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Origin and Reactivity of the Martian Soil: A 2003 MicromissionThe role of water in the development of the martian surface remains a fundamental scientific question. Did Mars have one or more "warm and wet" climatic episodes where liquid water was stable at the surface? If so, the mineral phases present in the soils should be consistent with a history of aqueous weathering. More generally, the formation of hydrated mineral phases on Mars is a strong indicator of past habitable surface environments. The primary purpose of this investigation is to help resolve the question of whether such aqueous indicators are present on Mars by probing the upper meter for diagnostic mineral species. According to Burns [1993], the formation of the ferric oxides responsible for the visible color of Mars are the result of dissolution of Fe (+2) phases from basalts followed by aqueous oxidation and precipitation of Fe" mineral assemblages. These precipitates likely included iron oxyhydroxides such as goethite (a-FeOOH) and lepidocrocite (g-FeOOH), but convincing evidence for these phases at the surface is still absent. The stability of these minerals is enhanced beneath the surface, and thus we propose a subsurface search for hydroxylated iron species as a test for a large-scale chemical weathering process based on interactions with liquid water. It is also possible that the ferric minerals on Mars are not aqueous alteration products of the rocks. A chemical study of the Pathfinder landing site concluded that the soils are not directly derived from the surrounding rocks and are enhanced in Mg and Fe. The additional source of these elements might be from other regions of Mars and transported by winds, or alternatively, from exogenic sources. Gibson [1970] proposed that the spectral reflectivity of Mars is consistent with oxidized meteoritic material. Yen and Murray [1998] further extend Gibson's idea and show, in the laboratory, that metallic iron can be readily oxidized to maghemite and hematite under present-day martian surface conditions (in the absence of liquid water). A test for a meteoritic component of the soil can be conducted, as described below, by searching for the presence of Ni at the martian surface. The average abundance of nickel in an Fe-Ni meteorite is about 7% and, if present at measurable levels in the soil, would be indicative of an exogenic contribution. In addition, it may be possible to directly search for mineral phases common in meteorites. An understanding of the formation and evolution of the martian soil would not be complete without addressing the unusual reactivity discovered by the Viking Landers The presence of an inorganic oxidant, possibly one produced as a results of photochemical processes, is the most widely accepted explanation of the Viking results. Are these chemical species simply adsorbed on soil grains, or have they reacted with the metal oxide substrates and altered the mineral structures? Could a completely different (non-photochemical) process be responsible for the soil reactivity? The various ideas for the nature of this putative oxidant could be constrained by a measurement of the change in reactivity with depth. Different compositions will have different lifetimes and mobilities and thus will have different vertical profiles. Because the oxidizing compounds are believed to actively destroy organic molecules, determination of the reactivity gradient also has significant implications for the search for life on Mars. A DS2-based microprobe system can be instrumented for a 2003 micromission to investigate the origin and reactivity of the martian soil. These measurements would provide invaluable information regarding the climate history and exobiological potential of the planet. The NMR, X ray and chemiresistor measurement approach described embodies a highly synergistic and general set of soil interrogation methods for elements, compounds, and crystal structures and can also be applied to other geologic questions of interest. For example, if the capability for precise targeting of the probes is available, then in-situ investigations of suspected evaporite and hydrothermal deposits would be possible with the same set of instruments. Additional information is contained in the original.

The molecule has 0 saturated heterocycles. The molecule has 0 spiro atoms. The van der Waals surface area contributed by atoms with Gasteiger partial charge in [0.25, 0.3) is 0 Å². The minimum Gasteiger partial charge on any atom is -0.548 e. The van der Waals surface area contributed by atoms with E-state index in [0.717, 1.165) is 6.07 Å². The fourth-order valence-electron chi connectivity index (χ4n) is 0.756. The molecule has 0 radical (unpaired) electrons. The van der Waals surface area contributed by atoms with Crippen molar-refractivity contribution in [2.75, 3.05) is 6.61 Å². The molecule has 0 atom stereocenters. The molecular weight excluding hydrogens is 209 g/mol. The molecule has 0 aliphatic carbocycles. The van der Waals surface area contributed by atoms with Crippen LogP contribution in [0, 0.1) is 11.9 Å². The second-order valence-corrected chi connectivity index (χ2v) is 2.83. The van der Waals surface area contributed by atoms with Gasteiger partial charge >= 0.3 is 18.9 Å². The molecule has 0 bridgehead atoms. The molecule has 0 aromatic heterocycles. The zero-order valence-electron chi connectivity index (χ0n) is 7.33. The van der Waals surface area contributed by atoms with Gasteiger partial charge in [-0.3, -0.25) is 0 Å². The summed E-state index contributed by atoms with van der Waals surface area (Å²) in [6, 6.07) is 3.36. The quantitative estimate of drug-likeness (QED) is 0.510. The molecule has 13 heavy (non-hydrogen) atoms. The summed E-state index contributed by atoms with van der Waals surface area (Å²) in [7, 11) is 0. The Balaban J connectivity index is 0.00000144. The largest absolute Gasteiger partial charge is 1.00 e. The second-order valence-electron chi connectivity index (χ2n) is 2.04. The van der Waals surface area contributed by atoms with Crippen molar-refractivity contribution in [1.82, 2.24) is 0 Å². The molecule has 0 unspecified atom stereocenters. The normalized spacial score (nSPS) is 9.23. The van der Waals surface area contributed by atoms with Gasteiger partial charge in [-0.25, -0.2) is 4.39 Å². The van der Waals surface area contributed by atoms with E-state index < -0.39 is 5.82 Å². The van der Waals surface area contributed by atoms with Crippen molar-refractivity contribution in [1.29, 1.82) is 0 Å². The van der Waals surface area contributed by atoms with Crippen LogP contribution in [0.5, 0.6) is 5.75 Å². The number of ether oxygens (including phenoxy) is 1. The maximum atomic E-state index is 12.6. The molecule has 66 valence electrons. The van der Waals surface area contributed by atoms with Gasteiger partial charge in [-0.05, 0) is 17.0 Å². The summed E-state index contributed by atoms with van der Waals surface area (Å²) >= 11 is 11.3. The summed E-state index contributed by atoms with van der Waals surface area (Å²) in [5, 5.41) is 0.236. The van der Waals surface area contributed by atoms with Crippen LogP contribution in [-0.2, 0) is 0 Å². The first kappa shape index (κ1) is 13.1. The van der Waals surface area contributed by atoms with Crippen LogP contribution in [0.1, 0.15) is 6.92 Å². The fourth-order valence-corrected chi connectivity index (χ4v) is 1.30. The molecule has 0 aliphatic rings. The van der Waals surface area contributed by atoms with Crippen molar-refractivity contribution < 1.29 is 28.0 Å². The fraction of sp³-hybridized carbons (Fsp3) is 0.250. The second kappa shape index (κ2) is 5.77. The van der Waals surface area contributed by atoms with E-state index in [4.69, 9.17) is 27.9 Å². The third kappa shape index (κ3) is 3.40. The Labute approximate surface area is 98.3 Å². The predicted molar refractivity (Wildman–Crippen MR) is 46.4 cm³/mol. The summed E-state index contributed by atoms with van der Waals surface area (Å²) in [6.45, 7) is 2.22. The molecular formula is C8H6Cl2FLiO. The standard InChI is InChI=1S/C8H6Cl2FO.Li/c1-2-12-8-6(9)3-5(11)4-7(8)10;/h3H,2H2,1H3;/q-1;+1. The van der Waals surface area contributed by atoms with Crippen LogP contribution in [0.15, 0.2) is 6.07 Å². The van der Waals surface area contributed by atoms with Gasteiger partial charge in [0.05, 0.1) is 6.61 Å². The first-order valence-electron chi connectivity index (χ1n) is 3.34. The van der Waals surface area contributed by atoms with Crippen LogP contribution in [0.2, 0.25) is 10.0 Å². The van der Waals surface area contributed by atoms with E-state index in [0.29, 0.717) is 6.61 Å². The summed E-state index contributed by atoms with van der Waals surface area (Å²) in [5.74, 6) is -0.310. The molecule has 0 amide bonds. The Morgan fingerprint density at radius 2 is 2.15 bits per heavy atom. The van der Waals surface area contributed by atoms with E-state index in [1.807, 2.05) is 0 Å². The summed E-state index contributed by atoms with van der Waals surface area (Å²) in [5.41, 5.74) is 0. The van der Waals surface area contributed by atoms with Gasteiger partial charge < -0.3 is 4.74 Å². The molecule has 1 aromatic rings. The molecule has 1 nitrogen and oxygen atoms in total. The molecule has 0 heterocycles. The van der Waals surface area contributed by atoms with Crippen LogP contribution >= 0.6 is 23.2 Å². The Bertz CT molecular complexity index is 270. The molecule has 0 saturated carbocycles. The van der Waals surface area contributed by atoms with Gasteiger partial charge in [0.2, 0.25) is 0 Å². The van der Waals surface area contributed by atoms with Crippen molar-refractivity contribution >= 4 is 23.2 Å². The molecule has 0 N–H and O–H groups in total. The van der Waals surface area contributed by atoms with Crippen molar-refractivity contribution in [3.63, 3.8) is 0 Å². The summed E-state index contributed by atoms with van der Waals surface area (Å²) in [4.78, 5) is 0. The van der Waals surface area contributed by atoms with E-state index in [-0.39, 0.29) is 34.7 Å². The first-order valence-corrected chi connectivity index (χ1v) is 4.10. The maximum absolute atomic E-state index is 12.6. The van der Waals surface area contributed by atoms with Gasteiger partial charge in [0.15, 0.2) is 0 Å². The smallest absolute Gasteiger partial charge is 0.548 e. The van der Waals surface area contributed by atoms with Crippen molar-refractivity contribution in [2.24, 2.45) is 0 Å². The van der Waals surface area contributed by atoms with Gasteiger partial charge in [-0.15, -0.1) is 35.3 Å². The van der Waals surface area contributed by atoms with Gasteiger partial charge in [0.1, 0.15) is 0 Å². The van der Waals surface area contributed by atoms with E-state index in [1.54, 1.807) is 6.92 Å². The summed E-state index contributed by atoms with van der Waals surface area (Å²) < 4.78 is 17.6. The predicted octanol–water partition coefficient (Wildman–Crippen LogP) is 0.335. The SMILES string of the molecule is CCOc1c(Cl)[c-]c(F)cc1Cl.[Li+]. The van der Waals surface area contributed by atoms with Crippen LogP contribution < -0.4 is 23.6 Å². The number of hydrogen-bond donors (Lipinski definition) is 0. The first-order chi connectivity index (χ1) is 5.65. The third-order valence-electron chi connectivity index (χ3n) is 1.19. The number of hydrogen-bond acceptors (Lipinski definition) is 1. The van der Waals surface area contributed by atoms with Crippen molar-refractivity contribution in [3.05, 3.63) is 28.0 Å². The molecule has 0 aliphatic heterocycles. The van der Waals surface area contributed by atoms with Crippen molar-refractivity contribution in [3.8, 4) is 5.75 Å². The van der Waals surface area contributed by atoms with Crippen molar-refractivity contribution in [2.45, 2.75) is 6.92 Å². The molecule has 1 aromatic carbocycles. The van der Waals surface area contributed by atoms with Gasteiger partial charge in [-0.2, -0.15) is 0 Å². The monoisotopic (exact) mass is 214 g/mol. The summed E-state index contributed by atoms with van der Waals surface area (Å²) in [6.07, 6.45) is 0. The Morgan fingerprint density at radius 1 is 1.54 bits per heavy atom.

Document ID
Document Type
Conference Paper
Yen, Albert S. (Jet Propulsion Lab., California Inst. of Tech. Pasadena, CA United States)
Kim, S. Sam (Jet Propulsion Lab., California Inst. of Tech. Pasadena, CA United States)
Marshall, John (Search for Extraterrestrial Intelligence Inst. Moffett Field, CA United States)
Murray, Bruce C. (California Inst. of Tech. Pasadena, CA United States)
Date Acquired
August 19, 2013
Publication Date
September 1, 1999
Publication Information
Publication: Studies of Mineralogical and Textural Properties of Martian Soil: An Exobiological Perspective
Subject Category
Lunar and Planetary Science and Exploration
Meeting Information
Mars Exploration Programme and Sample Return Mission(Paris)
Funding Number(s)
Distribution Limits
Work of the US Gov. Public Use Permitted.